From automobiles to children’s toys to household appliances, there are far too many examples every year of consumer products presenting safety risks due to preexisting defects. To make matters worse, obtaining civil compensation for injuries sustained under these circumstances can be a uniquely complex affair because of the ways state law governs cases of this specific nature.
If you want the best chances of securing a fair and favorable result from your unique claim, seek assistance from a Bartlett defective products lawyer at the Reaves Law Firm, PLLC. A capable personal injury attorney’s support could be vital not just for establishing fault for your injuries and demanding comprehensive restitution for ensuing losses, but also for doing so within the strict filing deadlines set by Tennessee state law.
Although traditional negligence can serve as the legal basis for a defective products claim, most such cases proceed under a theory of strict liability, which only requires the plaintiff to prove that certain conditions are true rather than establishing with a preponderance of evidence that a defendant was negligent in some way. A Bartlett product liability attorney could explain each of these components further during a private consultation and, once retained, provide crucial assistance building a strong case around them.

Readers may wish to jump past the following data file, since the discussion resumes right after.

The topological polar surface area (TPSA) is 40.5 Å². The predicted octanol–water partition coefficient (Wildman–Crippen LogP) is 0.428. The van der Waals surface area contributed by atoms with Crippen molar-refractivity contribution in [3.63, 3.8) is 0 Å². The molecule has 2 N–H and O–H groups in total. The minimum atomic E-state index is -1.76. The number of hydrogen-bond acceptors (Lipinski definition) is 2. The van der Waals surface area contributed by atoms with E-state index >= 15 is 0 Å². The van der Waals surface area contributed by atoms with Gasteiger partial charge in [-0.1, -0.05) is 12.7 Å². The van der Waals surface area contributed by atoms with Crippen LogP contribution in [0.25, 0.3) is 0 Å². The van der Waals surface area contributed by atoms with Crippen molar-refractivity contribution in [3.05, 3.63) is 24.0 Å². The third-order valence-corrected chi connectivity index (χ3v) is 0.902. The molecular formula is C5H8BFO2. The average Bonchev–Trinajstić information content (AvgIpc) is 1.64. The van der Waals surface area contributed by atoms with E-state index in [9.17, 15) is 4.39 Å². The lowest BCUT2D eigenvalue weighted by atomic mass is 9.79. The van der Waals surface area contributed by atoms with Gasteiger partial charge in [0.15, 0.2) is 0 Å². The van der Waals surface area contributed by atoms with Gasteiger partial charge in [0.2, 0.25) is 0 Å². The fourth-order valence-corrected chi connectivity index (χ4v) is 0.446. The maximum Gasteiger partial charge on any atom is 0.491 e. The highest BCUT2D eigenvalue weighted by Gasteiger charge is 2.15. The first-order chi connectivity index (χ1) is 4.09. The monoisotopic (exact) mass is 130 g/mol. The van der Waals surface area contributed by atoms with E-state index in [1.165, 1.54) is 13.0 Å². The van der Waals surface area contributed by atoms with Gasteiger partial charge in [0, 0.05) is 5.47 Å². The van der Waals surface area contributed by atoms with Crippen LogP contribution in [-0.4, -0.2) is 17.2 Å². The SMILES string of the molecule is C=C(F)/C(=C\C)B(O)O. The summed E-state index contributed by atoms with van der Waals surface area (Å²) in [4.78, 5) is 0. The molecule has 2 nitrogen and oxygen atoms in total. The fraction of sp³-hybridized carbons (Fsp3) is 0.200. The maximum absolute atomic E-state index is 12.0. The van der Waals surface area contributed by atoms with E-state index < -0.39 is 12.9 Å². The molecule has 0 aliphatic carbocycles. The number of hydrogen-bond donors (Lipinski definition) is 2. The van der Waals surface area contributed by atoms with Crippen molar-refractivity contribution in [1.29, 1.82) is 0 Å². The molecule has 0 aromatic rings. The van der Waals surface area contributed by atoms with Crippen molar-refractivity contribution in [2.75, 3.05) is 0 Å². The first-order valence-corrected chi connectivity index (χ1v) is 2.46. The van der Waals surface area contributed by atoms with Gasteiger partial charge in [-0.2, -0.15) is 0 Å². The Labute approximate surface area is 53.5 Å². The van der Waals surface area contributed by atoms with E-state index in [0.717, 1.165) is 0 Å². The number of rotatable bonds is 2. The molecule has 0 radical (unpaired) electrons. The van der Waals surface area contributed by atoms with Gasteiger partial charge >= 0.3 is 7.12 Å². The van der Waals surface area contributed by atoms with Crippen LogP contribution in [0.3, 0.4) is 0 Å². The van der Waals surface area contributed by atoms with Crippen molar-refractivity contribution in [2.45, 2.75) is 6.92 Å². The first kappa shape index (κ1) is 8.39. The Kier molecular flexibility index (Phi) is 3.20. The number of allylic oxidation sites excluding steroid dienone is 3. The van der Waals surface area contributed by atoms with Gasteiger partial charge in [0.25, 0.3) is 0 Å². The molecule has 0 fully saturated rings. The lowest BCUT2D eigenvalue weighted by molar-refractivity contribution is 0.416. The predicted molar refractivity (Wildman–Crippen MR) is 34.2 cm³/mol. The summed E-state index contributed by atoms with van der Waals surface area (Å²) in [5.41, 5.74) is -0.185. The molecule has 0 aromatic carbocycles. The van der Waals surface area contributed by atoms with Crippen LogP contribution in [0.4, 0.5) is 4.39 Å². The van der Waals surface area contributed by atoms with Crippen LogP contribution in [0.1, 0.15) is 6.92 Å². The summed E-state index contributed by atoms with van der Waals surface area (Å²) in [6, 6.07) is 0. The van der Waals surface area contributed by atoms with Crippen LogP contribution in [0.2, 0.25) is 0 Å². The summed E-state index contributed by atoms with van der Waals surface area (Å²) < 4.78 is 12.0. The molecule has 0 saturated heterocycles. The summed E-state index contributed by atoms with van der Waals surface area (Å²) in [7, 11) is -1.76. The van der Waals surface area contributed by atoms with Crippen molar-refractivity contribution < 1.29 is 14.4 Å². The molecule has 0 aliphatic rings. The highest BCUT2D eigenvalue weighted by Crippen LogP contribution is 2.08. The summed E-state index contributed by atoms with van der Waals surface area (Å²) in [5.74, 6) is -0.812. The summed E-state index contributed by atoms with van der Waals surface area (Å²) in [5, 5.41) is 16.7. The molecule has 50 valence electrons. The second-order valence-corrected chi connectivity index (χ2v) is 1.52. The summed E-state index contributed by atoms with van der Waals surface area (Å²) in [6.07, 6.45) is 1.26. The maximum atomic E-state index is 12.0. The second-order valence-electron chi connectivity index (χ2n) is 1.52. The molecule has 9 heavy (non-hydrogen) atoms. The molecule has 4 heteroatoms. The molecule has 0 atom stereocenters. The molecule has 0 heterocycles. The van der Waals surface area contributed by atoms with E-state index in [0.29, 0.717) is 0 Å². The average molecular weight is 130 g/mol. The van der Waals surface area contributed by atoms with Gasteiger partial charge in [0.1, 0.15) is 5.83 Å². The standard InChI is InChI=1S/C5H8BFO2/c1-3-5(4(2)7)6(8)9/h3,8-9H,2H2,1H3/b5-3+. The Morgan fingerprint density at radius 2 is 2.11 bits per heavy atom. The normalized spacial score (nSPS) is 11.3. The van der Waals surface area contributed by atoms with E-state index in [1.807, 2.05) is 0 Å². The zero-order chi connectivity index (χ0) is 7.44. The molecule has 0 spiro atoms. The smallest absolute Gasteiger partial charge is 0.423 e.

First and foremost, a legally actionable defect—meaning a problem with how a product was designed, manufactured, or marketed that made it fundamentally unsafe to use for its intended purpose—must have existed in a product. Second, that defect must have existed when the product left its manufacturer’s direct control, with no significant changes in the product’s condition occurring prior to the injured plaintiff taking possession of it.
Third, the defect in question must have been the primary and direct cause of the plaintiff’s injuries, which in turn must have directly led to the specific losses the plaintiff seeks recovery for. Fourth and finally, the plaintiff must have been using the product in the correct way or in a reasonably foreseeable way when they were injured.
As with any other civil claim for personal injury in Tennessee, state law—specifically, Tennessee Code §28-3-104—sets a time limit of just one year after an injury caused by a defective product occurs for a plaintiff to file suit. However, there is another deadline applicable to product liability cases in addition to this statute of limitations, set by a different section of state law called the statute of repose.
As per TN Code §29-28-103, a person injured by a defective product cannot file suit over that defect if more than ten years have passed since they initially purchased their product, or if it has been a year or more since the product’s anticipated life has ended. Certain exceptions apply to this rule under specific situations, though, all of which a defective products lawyer in Bartlett could discuss in detail.
Unreasonably dangerous and defective products cause hundreds of injuries to Tennessee residents on a yearly basis. Unfortunately, holding a manufacturer and/or seller legally liable for those kinds of injuries can be extremely challenging for anyone to accomplish alone.
Counsel from a Bartlett defective products lawyer could make the difference between ending up with an unsatisfactory case result and getting the financial recovery you deserve. Learn more by calling the Reaves Law Firm, PLLC today.